Published (July?) 1926
(First read 03/12/2014)
Mezzanine is yet another Benson novel in which very little happens at very great length.
At the end of Sheaves (1908), his other novel which deals with the problem of what happens when a woman marries a man much younger than herself (and which is only marginally more eventful than Mezzanine), EFB dropped this lukewarm potato by having the wife conveniently die of consumption at a swanky Swiss ski resort. At the start of this one he picks it up and literally saunters with it for a few hundred pages before dropping it again because he's run out of space. Our heroine in this case is Mrs Elizabeth Langdon; we meet her on her 47th birthday¹:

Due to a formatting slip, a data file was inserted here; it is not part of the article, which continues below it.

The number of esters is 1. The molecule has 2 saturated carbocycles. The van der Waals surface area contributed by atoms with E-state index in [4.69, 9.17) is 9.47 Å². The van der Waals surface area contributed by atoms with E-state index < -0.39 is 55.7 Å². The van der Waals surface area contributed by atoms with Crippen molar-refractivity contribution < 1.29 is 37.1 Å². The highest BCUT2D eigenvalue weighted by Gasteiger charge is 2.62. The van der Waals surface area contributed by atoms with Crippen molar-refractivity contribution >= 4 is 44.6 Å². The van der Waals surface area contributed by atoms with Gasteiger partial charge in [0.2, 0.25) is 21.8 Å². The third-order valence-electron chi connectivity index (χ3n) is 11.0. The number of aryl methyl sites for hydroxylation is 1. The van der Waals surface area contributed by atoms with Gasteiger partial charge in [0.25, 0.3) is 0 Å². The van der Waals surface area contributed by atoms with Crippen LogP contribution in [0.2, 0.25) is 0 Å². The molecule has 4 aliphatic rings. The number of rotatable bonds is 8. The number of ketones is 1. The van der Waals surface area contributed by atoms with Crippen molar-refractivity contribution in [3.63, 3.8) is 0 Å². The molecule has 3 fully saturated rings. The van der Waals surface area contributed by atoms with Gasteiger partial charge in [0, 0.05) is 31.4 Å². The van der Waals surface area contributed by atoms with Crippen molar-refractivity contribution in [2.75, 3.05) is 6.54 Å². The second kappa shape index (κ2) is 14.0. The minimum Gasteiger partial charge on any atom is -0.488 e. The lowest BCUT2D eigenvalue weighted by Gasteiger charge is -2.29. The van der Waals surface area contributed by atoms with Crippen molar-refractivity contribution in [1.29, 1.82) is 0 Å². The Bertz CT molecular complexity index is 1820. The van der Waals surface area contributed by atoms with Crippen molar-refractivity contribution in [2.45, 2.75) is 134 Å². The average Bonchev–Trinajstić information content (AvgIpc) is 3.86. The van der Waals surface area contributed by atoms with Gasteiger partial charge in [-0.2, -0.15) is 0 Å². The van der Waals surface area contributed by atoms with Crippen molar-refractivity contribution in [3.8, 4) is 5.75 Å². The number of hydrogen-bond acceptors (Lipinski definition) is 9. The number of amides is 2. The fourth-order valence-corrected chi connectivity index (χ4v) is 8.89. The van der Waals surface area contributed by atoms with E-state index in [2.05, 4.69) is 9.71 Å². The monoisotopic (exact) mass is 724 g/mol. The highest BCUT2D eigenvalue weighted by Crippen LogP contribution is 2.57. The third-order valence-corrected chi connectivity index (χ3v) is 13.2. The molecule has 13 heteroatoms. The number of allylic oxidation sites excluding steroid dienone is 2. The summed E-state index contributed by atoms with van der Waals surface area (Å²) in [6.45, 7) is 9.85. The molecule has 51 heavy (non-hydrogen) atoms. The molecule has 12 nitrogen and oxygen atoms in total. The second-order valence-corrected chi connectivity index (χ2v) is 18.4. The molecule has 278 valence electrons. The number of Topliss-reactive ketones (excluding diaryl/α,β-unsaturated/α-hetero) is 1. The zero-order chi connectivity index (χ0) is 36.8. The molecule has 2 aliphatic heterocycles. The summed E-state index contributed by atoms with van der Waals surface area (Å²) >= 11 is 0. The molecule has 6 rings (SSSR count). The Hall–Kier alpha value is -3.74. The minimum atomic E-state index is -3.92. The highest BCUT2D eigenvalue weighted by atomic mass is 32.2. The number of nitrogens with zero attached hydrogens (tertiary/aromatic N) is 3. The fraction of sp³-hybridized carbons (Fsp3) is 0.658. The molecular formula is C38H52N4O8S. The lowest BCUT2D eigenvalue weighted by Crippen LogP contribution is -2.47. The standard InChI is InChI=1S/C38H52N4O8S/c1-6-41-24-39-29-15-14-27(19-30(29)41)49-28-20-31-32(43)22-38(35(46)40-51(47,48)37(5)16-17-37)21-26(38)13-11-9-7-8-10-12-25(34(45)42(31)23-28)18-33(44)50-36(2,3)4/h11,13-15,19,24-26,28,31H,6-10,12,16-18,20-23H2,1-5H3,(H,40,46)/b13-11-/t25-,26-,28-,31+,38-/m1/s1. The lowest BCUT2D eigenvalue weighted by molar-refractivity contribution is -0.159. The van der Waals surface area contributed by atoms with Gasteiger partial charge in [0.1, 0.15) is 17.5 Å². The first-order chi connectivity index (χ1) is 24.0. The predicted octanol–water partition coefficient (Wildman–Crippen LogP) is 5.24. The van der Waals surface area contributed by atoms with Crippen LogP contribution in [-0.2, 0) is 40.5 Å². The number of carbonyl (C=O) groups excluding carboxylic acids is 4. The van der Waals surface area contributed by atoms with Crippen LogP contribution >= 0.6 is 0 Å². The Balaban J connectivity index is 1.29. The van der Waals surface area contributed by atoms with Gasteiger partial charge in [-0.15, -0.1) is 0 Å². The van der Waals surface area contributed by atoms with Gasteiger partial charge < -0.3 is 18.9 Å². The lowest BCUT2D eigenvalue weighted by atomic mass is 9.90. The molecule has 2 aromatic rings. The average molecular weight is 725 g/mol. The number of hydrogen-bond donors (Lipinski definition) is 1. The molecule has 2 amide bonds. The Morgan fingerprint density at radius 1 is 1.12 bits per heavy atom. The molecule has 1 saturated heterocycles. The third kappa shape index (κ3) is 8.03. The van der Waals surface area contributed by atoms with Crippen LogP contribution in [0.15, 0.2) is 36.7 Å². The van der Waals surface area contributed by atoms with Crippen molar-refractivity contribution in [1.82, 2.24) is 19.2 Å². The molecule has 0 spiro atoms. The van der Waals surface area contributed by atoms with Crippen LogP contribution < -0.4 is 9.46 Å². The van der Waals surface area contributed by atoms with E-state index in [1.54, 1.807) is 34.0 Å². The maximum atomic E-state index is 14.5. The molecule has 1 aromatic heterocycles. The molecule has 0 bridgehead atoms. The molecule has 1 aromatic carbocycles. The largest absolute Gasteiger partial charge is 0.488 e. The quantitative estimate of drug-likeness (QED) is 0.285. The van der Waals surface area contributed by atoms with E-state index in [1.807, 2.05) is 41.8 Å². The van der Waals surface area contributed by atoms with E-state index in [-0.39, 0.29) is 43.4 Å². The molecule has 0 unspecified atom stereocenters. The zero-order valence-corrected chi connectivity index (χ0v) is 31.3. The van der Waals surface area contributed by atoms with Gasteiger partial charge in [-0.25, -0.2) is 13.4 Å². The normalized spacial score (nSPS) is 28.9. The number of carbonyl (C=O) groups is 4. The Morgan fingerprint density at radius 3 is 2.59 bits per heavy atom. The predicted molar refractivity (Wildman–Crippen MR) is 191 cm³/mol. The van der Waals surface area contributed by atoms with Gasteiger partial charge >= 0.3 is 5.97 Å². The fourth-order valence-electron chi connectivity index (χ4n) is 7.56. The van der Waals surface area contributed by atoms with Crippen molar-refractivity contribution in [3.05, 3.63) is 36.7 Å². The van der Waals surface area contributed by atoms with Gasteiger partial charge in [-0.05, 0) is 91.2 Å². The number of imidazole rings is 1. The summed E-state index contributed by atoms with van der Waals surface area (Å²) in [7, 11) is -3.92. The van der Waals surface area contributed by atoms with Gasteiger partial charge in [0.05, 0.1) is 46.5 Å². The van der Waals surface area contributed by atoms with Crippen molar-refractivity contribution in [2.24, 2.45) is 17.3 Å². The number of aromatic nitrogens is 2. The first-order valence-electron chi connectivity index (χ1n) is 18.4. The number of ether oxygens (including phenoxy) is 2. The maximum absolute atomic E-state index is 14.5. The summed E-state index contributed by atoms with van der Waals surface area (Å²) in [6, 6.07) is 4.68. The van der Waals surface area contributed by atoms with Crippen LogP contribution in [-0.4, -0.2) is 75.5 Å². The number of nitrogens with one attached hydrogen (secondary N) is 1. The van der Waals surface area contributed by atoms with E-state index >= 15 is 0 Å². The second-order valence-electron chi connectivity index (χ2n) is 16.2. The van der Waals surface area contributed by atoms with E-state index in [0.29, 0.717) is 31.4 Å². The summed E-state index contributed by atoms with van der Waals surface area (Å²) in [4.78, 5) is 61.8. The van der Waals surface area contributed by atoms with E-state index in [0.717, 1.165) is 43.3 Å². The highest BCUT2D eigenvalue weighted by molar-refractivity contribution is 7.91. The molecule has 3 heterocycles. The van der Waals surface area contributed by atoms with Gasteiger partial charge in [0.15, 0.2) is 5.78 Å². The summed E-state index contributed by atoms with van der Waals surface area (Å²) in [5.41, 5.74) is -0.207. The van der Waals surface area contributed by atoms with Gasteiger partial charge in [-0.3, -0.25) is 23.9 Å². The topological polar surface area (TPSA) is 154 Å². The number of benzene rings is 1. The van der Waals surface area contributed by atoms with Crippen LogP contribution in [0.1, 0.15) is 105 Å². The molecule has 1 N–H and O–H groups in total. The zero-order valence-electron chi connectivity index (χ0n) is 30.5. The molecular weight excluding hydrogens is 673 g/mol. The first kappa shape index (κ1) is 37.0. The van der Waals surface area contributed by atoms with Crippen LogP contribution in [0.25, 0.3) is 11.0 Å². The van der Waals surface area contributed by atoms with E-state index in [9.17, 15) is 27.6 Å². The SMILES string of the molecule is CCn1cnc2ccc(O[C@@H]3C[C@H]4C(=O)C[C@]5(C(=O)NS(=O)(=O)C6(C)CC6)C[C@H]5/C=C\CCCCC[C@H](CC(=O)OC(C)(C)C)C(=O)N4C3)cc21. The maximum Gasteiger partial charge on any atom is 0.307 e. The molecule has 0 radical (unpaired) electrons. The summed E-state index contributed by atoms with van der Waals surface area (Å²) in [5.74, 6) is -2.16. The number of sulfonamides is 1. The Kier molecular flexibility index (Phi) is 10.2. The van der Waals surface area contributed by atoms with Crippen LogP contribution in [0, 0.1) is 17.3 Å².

She was tall and solidly made, and like most big women carried herself well; she looked brisk and capable and serene, as if she had dealt very successfully with life hitherto, and was assured of efficiency in the future.Alas, 'twas not to be. Her husband Walter is ten years her junior; they've been married 10 or 12 years and have a 9-year old son, Tony. Lizzie worries about getting old ... more specifically she worries that Walter, who's just been given a new lease on life after recovering from years of residual malaria, is, despite his unwavering devotion to her, starting to find her dull.
Enter Evie. [in progress]
¹ EFB also used this device in Mr Teddy (1917), which opens on that gentleman's 40th.